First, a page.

Was ours a better system?
Maybe not. My friends are just as competent surgeons today as I am.
The difference was how soon I became confident. As Senior and Chief Resident, I gained the tough skills of decision-making under pressure, taking risky calls in a critical situation, and facing up to their consequences. Others only acquired it years after they graduated.
– – –
The freedom from a rigid curriculum also let me publish papers in academic journals. I had always been eager to publish scientific papers, and now I had access to a wealth of clinical material – with no leash on my desire to compile it into articles.
My earliest publications were case reports about interesting surgical problems.
The fascinating Rapunzel Syndrome – named after a fairytale princess who lived in a tower where she had been imprisoned by her wicked stepmother, and let down her long hair so that Prince Charming could climb up to her room – referred, in surgical parlance, to a hair ball that extended from the stomach, down into the small intestine.
A 27 year-old lady we operated for the condition came to hospital with incessant vomiting caused by bowel obstruction.
At surgery, through an incision in the stomach, we delivered a hair ball 25 centimeters across – and then teased out a ‘tail’ that was nearly two feet long! It made for a dramatic clinical photograph, and my submission was published in a British journal called ‘Tropical Doctor‘.
In quick succession, two more of my case reports were accepted for publication by the same journal. One described a rare tuberculous infection of the stomach. The other reported an unusual complication of TB in the kidney.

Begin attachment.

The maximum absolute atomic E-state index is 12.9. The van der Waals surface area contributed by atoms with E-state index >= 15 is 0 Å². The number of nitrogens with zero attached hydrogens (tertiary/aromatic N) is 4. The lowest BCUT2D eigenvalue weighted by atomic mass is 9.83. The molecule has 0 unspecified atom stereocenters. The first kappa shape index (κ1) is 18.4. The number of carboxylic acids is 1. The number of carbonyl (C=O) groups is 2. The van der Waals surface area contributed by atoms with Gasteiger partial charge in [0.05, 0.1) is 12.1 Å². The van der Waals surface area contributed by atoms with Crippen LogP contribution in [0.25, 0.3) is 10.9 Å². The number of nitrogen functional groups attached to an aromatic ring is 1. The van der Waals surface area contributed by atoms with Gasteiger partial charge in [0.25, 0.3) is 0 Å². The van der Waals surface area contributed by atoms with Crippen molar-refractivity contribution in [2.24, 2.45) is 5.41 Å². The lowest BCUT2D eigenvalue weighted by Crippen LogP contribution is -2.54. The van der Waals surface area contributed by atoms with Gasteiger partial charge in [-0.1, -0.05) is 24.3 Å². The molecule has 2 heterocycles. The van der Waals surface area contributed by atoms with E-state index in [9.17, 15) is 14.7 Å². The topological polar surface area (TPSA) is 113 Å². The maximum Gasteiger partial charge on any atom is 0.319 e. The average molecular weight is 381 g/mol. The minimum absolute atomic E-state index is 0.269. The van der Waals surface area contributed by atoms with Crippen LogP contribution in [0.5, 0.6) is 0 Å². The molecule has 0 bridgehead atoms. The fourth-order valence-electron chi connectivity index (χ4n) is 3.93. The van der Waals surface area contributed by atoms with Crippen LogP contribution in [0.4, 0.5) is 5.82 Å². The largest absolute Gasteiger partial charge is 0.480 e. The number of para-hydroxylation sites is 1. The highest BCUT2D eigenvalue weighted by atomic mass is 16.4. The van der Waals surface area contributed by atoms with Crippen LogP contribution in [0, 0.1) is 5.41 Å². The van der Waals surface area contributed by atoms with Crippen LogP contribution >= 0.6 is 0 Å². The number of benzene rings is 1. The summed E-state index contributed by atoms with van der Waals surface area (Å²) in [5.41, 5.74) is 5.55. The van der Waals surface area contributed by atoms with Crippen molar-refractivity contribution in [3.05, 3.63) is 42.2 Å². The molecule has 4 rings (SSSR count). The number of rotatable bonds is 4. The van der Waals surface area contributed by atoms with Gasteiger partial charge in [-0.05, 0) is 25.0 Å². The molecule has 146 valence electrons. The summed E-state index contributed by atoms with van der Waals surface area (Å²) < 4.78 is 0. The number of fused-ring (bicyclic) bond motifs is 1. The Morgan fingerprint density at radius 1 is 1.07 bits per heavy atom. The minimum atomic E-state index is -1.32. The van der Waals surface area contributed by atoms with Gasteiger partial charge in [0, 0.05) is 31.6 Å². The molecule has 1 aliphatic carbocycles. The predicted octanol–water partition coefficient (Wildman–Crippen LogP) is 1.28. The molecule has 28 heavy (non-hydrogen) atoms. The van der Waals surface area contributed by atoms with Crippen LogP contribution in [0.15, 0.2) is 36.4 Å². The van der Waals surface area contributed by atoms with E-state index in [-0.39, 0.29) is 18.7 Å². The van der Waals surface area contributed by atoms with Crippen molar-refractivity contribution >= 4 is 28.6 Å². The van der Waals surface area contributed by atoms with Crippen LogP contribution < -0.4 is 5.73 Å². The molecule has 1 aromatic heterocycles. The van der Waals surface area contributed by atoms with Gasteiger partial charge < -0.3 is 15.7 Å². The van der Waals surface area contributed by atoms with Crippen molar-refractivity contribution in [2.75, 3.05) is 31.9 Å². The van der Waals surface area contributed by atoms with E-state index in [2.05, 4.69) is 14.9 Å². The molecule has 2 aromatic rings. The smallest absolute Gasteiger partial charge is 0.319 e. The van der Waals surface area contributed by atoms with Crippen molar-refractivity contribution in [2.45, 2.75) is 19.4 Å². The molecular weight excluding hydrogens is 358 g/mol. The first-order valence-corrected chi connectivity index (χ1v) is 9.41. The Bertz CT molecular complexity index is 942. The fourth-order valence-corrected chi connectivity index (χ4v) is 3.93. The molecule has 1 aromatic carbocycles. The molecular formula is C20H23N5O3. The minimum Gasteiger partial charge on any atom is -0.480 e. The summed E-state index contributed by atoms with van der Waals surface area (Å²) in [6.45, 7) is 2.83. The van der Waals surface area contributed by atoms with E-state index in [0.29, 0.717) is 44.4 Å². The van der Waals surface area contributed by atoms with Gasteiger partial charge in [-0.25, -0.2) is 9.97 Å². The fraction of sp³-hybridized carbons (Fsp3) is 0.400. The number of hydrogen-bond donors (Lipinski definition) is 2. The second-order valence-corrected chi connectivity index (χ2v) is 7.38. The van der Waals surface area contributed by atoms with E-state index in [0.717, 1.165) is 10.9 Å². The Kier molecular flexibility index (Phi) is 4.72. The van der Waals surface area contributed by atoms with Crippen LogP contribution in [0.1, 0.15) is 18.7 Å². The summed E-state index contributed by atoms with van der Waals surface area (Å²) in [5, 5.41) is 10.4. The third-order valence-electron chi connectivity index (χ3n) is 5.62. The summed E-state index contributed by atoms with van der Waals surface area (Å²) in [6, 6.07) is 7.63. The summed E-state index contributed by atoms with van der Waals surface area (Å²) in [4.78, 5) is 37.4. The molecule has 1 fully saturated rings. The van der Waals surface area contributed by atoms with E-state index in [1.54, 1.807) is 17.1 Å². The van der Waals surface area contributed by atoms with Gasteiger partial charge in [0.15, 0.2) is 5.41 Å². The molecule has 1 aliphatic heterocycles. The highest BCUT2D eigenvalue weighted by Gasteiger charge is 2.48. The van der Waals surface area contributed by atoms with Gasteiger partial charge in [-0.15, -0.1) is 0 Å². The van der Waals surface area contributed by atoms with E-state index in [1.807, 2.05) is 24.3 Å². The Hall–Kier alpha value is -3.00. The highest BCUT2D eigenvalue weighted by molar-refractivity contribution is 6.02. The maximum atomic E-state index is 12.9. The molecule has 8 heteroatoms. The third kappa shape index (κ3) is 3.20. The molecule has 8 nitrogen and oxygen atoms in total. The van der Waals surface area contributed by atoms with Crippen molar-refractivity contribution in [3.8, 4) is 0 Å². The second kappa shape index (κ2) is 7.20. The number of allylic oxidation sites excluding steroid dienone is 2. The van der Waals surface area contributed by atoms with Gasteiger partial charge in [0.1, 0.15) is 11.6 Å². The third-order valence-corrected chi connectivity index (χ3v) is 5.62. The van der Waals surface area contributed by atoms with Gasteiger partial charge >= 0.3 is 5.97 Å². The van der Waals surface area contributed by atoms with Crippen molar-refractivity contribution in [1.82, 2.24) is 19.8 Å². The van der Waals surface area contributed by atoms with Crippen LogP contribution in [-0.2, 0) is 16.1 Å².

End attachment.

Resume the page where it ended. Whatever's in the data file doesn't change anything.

My next paper was a case series of patients with a rare stomach condition.
A twenty year-old man was in our ward for stomach ache that had persisted for a year. All his routine tests were normal. Even an endoscopy revealed little. One morning, on ward rounds, my colleague asked: “Could this be another gastric volvulus?”
A volvulus is a strange and unusual condition where the stomach flips over on its axis, twists, and blocks the passage. The main symptom is stomach ache which is relieved with belching or a change in position.
I was disinclined to accept the diagnosis. After all, common things are commoner. And rare conditions don’t often cluster. We had just operated on a gastric volvulus three months earlier.
“Let’s get a barium meal done anyway, just in case,” he insisted.
A few hours later, we got the films developed.
Surprise, surprise! The stomach had flipped up, with all the characteristic features of this unusual problem. We had our second gastric volvulus!